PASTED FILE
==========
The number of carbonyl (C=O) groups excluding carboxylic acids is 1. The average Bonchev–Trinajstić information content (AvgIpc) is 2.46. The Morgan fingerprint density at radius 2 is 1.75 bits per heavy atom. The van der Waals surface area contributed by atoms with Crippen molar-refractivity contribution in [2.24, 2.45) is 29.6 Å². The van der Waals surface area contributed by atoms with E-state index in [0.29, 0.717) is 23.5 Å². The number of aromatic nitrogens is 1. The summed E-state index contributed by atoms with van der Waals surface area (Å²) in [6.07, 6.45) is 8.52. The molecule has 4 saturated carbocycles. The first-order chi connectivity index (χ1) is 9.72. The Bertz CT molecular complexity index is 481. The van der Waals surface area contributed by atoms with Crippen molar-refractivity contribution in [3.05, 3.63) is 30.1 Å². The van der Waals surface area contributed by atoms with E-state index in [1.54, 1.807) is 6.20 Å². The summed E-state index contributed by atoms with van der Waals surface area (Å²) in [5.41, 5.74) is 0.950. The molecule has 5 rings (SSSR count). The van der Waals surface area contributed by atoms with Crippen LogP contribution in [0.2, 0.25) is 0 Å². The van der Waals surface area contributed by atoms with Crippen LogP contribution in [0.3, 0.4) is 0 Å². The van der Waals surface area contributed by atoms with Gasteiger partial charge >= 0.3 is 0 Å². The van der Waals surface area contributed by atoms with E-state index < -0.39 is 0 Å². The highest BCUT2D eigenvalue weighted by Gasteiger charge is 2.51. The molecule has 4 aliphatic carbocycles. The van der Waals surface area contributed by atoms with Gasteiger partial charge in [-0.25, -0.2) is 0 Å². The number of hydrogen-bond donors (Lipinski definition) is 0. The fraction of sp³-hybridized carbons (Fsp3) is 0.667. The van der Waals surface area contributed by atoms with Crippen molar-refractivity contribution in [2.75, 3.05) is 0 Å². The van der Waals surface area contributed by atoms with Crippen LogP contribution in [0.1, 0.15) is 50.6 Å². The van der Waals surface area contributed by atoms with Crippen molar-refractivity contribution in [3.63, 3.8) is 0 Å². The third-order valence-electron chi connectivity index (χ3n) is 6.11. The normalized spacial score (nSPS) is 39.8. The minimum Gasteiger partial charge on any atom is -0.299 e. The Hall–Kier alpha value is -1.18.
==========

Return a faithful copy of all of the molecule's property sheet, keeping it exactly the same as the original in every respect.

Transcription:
The number of carbonyl (C=O) groups excluding carboxylic acids is 1. The average Bonchev–Trinajstić information content (AvgIpc) is 2.46. The Morgan fingerprint density at radius 2 is 1.75 bits per heavy atom. The van der Waals surface area contributed by atoms with Crippen molar-refractivity contribution in [2.24, 2.45) is 29.6 Å². The van der Waals surface area contributed by atoms with E-state index in [0.29, 0.717) is 23.5 Å². The number of aromatic nitrogens is 1. The summed E-state index contributed by atoms with van der Waals surface area (Å²) in [6.07, 6.45) is 8.52. The molecule has 4 saturated carbocycles. The first-order chi connectivity index (χ1) is 9.72. The Bertz CT molecular complexity index is 481. The van der Waals surface area contributed by atoms with Crippen molar-refractivity contribution in [3.05, 3.63) is 30.1 Å². The van der Waals surface area contributed by atoms with E-state index in [1.54, 1.807) is 6.20 Å². The summed E-state index contributed by atoms with van der Waals surface area (Å²) in [5.41, 5.74) is 0.950. The molecule has 5 rings (SSSR count). The van der Waals surface area contributed by atoms with Crippen LogP contribution in [0.2, 0.25) is 0 Å². The van der Waals surface area contributed by atoms with Crippen LogP contribution in [0.3, 0.4) is 0 Å². The van der Waals surface area contributed by atoms with Gasteiger partial charge >= 0.3 is 0 Å². The van der Waals surface area contributed by atoms with E-state index < -0.39 is 0 Å². The highest BCUT2D eigenvalue weighted by Gasteiger charge is 2.51. The molecule has 4 aliphatic carbocycles. The van der Waals surface area contributed by atoms with Gasteiger partial charge in [-0.25, -0.2) is 0 Å². The number of hydrogen-bond donors (Lipinski definition) is 0. The fraction of sp³-hybridized carbons (Fsp3) is 0.667. The van der Waals surface area contributed by atoms with Crippen molar-refractivity contribution in [2.75, 3.05) is 0 Å². The van der Waals surface area contributed by atoms with Crippen LogP contribution in [0.1, 0.15) is 50.6 Å². The van der Waals surface area contributed by atoms with Crippen molar-refractivity contribution in [3.63, 3.8) is 0 Å². The third-order valence-electron chi connectivity index (χ3n) is 6.11. The normalized spacial score (nSPS) is 39.8. The minimum Gasteiger partial charge on any atom is -0.299 e. The Hall–Kier alpha value is -1.18.